The words “Document-sharing website” probably won’t thrill too many people who aren’t stationery geeks. Nevertheless, one such website, Scribd.com, has released a new feature that could make online news reporting a more interesting experience for the journalists and the readers.
But first, a dose of background: Scribd is a website that lets you do all sorts of things in publishing, including selling electronic copies of books. Some of us at Media File use it for a different purpose: embedding documents related to our reporting inside blog posts. See this blog post I wrote about pharmaceutical company Mylan’s legal tussle with the Pittsburgh Post-Gazette. At the bottom of the page, you can see the legal documents that I wrote about in the blog post and posted by using Scribd.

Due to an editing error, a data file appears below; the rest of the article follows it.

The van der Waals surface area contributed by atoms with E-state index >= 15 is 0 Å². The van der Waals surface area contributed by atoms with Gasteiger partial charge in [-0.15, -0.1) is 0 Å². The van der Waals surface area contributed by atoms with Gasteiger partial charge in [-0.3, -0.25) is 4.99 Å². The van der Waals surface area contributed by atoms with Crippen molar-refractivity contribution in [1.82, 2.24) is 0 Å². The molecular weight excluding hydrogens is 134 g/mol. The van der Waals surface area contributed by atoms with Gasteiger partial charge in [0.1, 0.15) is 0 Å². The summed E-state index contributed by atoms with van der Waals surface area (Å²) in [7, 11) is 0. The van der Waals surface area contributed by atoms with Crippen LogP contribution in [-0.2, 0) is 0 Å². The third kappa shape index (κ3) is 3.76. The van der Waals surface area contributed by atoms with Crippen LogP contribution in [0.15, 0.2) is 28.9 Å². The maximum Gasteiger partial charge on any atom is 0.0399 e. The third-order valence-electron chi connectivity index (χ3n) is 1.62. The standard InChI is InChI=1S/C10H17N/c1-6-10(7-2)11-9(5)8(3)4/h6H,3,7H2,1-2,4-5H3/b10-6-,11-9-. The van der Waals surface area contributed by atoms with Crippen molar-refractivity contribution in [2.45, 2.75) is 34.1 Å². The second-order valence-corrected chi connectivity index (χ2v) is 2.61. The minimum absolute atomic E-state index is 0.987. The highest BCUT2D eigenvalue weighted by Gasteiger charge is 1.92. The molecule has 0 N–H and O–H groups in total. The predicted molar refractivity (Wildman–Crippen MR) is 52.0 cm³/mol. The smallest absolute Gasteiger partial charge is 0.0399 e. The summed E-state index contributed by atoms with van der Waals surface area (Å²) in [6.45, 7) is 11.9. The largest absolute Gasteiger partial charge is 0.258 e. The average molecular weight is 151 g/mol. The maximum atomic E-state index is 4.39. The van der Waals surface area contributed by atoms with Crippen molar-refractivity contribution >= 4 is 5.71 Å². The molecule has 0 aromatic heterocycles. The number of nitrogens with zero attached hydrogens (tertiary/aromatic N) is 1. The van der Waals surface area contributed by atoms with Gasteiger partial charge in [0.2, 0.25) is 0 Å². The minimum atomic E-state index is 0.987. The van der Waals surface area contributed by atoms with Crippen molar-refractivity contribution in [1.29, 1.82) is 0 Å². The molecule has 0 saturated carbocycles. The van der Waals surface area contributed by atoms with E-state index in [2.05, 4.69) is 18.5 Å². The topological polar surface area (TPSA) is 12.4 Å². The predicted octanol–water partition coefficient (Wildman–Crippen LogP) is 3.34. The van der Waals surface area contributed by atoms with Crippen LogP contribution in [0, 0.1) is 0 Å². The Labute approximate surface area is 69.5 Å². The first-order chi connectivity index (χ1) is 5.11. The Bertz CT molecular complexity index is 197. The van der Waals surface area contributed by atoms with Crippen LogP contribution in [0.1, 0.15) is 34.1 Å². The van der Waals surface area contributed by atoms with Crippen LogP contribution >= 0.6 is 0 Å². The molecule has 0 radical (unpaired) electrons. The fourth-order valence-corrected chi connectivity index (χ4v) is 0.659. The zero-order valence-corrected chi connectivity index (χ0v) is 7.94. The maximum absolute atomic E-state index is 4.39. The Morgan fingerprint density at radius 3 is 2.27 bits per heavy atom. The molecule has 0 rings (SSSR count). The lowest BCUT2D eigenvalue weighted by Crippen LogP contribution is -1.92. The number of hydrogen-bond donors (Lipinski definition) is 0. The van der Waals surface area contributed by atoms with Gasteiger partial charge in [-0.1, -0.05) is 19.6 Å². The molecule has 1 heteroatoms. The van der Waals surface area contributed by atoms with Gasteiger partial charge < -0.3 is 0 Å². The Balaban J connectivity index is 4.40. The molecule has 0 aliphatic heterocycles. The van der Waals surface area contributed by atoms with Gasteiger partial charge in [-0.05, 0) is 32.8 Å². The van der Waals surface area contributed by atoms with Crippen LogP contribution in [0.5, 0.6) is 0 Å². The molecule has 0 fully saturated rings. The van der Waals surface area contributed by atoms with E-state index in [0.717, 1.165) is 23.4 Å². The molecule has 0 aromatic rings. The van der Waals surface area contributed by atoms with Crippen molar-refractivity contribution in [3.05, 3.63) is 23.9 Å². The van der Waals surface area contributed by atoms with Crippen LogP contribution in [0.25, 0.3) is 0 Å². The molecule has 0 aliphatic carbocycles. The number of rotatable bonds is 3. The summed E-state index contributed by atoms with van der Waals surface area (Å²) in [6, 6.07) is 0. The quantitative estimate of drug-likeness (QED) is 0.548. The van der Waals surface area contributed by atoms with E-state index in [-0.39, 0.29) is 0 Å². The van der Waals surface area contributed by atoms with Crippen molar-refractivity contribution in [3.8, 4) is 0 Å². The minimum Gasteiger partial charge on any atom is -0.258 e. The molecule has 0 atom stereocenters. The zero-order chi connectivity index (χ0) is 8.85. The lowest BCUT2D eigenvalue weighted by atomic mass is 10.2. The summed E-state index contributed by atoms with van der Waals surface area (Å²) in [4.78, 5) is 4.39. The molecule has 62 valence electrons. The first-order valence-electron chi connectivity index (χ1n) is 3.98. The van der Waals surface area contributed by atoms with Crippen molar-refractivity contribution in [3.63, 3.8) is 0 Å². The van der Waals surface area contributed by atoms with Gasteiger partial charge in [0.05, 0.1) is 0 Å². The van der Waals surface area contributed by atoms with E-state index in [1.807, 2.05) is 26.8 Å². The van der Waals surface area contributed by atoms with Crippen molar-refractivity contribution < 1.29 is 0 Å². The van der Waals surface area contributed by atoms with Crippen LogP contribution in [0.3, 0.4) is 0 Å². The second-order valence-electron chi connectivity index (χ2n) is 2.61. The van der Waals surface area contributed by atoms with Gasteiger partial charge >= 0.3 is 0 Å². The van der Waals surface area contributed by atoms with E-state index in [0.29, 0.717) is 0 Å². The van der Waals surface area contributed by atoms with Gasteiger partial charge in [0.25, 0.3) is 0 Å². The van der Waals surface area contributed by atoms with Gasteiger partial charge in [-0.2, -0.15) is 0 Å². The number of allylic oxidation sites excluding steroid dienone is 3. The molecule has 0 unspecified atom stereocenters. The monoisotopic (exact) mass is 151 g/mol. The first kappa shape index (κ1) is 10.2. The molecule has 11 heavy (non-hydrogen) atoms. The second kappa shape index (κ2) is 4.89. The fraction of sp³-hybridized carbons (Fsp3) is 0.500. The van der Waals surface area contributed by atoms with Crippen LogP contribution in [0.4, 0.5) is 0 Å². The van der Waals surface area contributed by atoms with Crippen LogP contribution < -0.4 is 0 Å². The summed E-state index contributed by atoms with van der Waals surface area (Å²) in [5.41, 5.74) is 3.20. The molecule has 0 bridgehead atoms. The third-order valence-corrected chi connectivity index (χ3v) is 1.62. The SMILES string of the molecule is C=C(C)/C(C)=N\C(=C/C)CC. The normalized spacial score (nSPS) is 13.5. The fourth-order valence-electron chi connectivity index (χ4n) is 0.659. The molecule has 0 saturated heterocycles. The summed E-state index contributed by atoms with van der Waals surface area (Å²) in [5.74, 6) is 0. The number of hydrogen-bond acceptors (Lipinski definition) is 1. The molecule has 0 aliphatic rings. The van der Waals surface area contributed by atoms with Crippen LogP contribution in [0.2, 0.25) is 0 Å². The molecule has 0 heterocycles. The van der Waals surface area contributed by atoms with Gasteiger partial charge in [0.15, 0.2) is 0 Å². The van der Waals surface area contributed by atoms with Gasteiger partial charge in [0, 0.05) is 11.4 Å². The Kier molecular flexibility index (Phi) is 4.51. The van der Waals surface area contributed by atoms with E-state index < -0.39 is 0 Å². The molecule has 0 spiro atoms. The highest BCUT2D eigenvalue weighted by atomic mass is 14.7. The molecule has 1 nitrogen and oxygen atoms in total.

On Wednesday, Scribd said news outlets The New York Times, Los Angeles Times, Chicago Tribune, The Huffington Post, TechCrunch and Mediabistro will use Scribd’s document reader on their sites in the same kinds of ways that I used it on Media File.
Scribd is letting the sites use it for free, sensing what advertisers and publicists like to call a “branding opportunity.” The reader would include Scribd’s name on it, but also the name of the media outlet in question. Think of your personal notepaper that reads, “From the desk of…” at the top.
Here’s more from Scribd’s press release:
The document reader turns nearly all file types — including PDF, Word and PowerPoint — into a Web document that can be shared on Scribd.com and any website that allows embeds. It can help news organizations: